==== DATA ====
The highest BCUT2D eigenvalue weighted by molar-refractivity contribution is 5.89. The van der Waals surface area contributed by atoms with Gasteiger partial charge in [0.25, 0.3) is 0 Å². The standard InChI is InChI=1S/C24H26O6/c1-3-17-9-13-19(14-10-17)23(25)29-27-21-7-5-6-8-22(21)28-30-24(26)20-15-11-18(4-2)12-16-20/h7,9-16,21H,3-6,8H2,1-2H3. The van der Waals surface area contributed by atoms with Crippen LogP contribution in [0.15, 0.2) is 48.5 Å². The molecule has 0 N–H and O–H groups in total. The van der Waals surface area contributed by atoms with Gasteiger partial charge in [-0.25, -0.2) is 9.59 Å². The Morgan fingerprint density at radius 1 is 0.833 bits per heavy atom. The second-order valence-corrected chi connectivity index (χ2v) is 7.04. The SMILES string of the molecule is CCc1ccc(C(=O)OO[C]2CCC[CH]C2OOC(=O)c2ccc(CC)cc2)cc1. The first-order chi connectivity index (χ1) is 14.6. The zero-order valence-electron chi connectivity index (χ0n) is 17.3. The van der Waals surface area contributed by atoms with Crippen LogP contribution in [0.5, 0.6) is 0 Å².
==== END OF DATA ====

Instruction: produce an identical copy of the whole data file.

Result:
The highest BCUT2D eigenvalue weighted by molar-refractivity contribution is 5.89. The van der Waals surface area contributed by atoms with Gasteiger partial charge in [0.25, 0.3) is 0 Å². The standard InChI is InChI=1S/C24H26O6/c1-3-17-9-13-19(14-10-17)23(25)29-27-21-7-5-6-8-22(21)28-30-24(26)20-15-11-18(4-2)12-16-20/h7,9-16,21H,3-6,8H2,1-2H3. The van der Waals surface area contributed by atoms with Crippen LogP contribution in [0.15, 0.2) is 48.5 Å². The molecule has 0 N–H and O–H groups in total. The van der Waals surface area contributed by atoms with Gasteiger partial charge in [-0.25, -0.2) is 9.59 Å². The Morgan fingerprint density at radius 1 is 0.833 bits per heavy atom. The second-order valence-corrected chi connectivity index (χ2v) is 7.04. The SMILES string of the molecule is CCc1ccc(C(=O)OO[C]2CCC[CH]C2OOC(=O)c2ccc(CC)cc2)cc1. The first-order chi connectivity index (χ1) is 14.6. The zero-order valence-electron chi connectivity index (χ0n) is 17.3. The van der Waals surface area contributed by atoms with Crippen LogP contribution in [0.5, 0.6) is 0 Å².